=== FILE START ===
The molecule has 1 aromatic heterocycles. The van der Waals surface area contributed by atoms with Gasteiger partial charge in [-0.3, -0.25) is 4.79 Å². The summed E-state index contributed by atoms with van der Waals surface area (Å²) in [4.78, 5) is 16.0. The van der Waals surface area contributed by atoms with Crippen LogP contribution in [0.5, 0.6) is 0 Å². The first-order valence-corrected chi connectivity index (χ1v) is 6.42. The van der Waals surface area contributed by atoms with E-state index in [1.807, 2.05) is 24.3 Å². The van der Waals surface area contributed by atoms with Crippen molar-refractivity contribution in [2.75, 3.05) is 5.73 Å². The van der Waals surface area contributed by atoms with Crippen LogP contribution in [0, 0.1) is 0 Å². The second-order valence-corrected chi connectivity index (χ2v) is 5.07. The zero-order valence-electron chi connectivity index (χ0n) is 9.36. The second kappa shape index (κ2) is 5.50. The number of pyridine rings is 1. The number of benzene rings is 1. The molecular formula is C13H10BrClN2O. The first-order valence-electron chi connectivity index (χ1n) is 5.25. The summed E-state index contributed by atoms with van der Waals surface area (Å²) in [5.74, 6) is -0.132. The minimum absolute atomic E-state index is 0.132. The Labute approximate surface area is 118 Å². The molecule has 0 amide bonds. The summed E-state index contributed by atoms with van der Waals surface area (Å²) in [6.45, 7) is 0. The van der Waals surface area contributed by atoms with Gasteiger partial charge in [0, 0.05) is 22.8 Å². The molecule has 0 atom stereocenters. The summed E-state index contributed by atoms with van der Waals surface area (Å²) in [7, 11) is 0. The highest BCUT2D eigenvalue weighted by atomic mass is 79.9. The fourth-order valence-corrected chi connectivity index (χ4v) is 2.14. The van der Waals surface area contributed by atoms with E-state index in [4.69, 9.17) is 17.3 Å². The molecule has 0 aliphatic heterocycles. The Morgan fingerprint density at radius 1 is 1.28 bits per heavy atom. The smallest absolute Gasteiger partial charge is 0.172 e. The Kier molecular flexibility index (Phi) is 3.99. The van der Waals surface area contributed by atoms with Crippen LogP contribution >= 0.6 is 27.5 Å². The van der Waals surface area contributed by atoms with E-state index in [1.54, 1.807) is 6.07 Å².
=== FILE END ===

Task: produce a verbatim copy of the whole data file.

The molecule has 1 aromatic heterocycles. The van der Waals surface area contributed by atoms with Gasteiger partial charge in [-0.3, -0.25) is 4.79 Å². The summed E-state index contributed by atoms with van der Waals surface area (Å²) in [4.78, 5) is 16.0. The van der Waals surface area contributed by atoms with Crippen LogP contribution in [0.5, 0.6) is 0 Å². The first-order valence-corrected chi connectivity index (χ1v) is 6.42. The van der Waals surface area contributed by atoms with E-state index in [1.807, 2.05) is 24.3 Å². The van der Waals surface area contributed by atoms with Crippen molar-refractivity contribution in [2.75, 3.05) is 5.73 Å². The van der Waals surface area contributed by atoms with Crippen LogP contribution in [0, 0.1) is 0 Å². The second-order valence-corrected chi connectivity index (χ2v) is 5.07. The zero-order valence-electron chi connectivity index (χ0n) is 9.36. The second kappa shape index (κ2) is 5.50. The number of pyridine rings is 1. The number of benzene rings is 1. The molecular formula is C13H10BrClN2O. The first-order valence-electron chi connectivity index (χ1n) is 5.25. The summed E-state index contributed by atoms with van der Waals surface area (Å²) in [5.74, 6) is -0.132. The minimum absolute atomic E-state index is 0.132. The Labute approximate surface area is 118 Å². The molecule has 0 amide bonds. The summed E-state index contributed by atoms with van der Waals surface area (Å²) in [6.45, 7) is 0. The van der Waals surface area contributed by atoms with Gasteiger partial charge in [0, 0.05) is 22.8 Å². The molecule has 0 atom stereocenters. The summed E-state index contributed by atoms with van der Waals surface area (Å²) in [7, 11) is 0. The highest BCUT2D eigenvalue weighted by atomic mass is 79.9. The fourth-order valence-corrected chi connectivity index (χ4v) is 2.14. The van der Waals surface area contributed by atoms with E-state index in [4.69, 9.17) is 17.3 Å². The molecule has 0 aliphatic heterocycles. The Morgan fingerprint density at radius 1 is 1.28 bits per heavy atom. The smallest absolute Gasteiger partial charge is 0.172 e. The Kier molecular flexibility index (Phi) is 3.99. The van der Waals surface area contributed by atoms with Crippen LogP contribution >= 0.6 is 27.5 Å². The van der Waals surface area contributed by atoms with E-state index in [1.54, 1.807) is 6.07 Å².